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Abstract: PO1966

Children on Chronic Hemodialysis Before the First Year of Age: A Three-Year Survival Analysis

Session Information

Category: Pediatric Nephrology

  • 1700 Pediatric Nephrology

Authors

  • Henriques, Cristina, Hospital Samaritano de Sao Paulo, Sao Paulo, Sao Paulo, Brazil
  • Roizenblatt, Arnaldo, Universidade Federal de Sao Paulo, Sao Paulo, São Paulo, Brazil
  • Carvalho, Maria fernanda Camargo, Hospital Samaritano de Sao Paulo, Sao Paulo, Sao Paulo, Brazil
  • Takihi, Fabio Akio, Universidade Federal de Sao Paulo, Sao Paulo, São Paulo, Brazil
  • Koch Nogueira, Paulo C., Hospital Samaritano de Sao Paulo, Sao Paulo, Sao Paulo, Brazil
Background

Peritoneal dialysis is the method of choice for infants who need renal replacement therapy (RRT). However, when it is not possible to perform it or becomes ineffective, hemodialysis is a feasible method in young children.
There are few reports on the survival rate of children undergoing hemodialysis in the first year of life. The goal of this study was to determine the mortality rate and its risk factors in children starting hemodialysis during their first year of life.

Methods

We performed a retrospective cohort study, based on data from a reference Dialysis Center in São Paulo city. Data from 47 (8 females) children who underwent chronic hemodialysis before the first year of age were analyzed. Survival was characterized using Kaplan-Meier methods and log-rank tests, followed by a multivariable Cox regression model.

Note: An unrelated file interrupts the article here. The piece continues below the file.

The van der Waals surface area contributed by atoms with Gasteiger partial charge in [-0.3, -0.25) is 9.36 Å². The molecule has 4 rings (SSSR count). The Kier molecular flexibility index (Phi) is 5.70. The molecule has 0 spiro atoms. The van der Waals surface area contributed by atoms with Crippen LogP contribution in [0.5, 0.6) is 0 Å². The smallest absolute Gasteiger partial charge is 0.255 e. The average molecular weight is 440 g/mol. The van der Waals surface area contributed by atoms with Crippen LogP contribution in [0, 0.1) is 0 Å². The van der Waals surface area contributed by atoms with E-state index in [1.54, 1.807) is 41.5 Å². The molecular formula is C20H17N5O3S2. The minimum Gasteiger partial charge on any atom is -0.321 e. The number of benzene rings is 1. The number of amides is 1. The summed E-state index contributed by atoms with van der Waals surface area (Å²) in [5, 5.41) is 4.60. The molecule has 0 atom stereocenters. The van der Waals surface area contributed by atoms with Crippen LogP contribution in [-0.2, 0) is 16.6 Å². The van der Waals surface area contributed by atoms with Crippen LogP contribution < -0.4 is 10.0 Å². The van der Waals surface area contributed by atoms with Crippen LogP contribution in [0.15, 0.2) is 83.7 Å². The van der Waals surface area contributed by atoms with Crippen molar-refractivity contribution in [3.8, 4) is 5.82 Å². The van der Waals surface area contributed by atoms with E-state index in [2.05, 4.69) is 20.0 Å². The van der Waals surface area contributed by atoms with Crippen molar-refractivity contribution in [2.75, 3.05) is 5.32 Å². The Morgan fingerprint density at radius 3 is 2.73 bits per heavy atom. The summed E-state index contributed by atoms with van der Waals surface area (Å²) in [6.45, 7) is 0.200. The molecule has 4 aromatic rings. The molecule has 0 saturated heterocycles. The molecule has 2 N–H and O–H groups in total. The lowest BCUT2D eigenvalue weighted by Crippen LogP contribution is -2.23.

Results

The median weight on the first hemodialysis session was 4.3 Kg (IQR=3.4 to 5.3), while median age was 4.1 months (IQR=2.3 to 6.0), with 21 children younger than 1 month, and only one older than 6 months.
Patients were categorized according to the etiology of Chronic Kidney Disease (CKD), congenital anomalies of the kidneys and urinary tract (53.2%) was the most prevalent cause, followed by congenital renal dysplasia (23.4%), autosomal recessive polycystic kidney disease (8.5%), and other etiologies (14.9%).
The survival rates were 93%, 75%, and 64% at 1, 2, and 3 years, respectively. Only cardiovascular comorbidity was significantly associated with the death outcome (HR=5.7, 95%CI=1.7 – 19.6, p=0.006). Anuria had a significant impact on survival only in univariate analysis.
Parameters such as gender, age at hemodialysis onset, ethnicity, early dialysis, etiology of CKD had no impact on survival.

Conclusion

Our retrospective cohort gathers an expressive number of children with this rare and severe condition of early onset of hemodialysis, with a uniform follow-up of all individuals
We observed satisfactory survival rates among children who started hemodialysis in their first year of life, comparable to the standards of the international pediatric dialysis centers. Hemodialysis became a safe method in young children until the performance of kidney transplantation.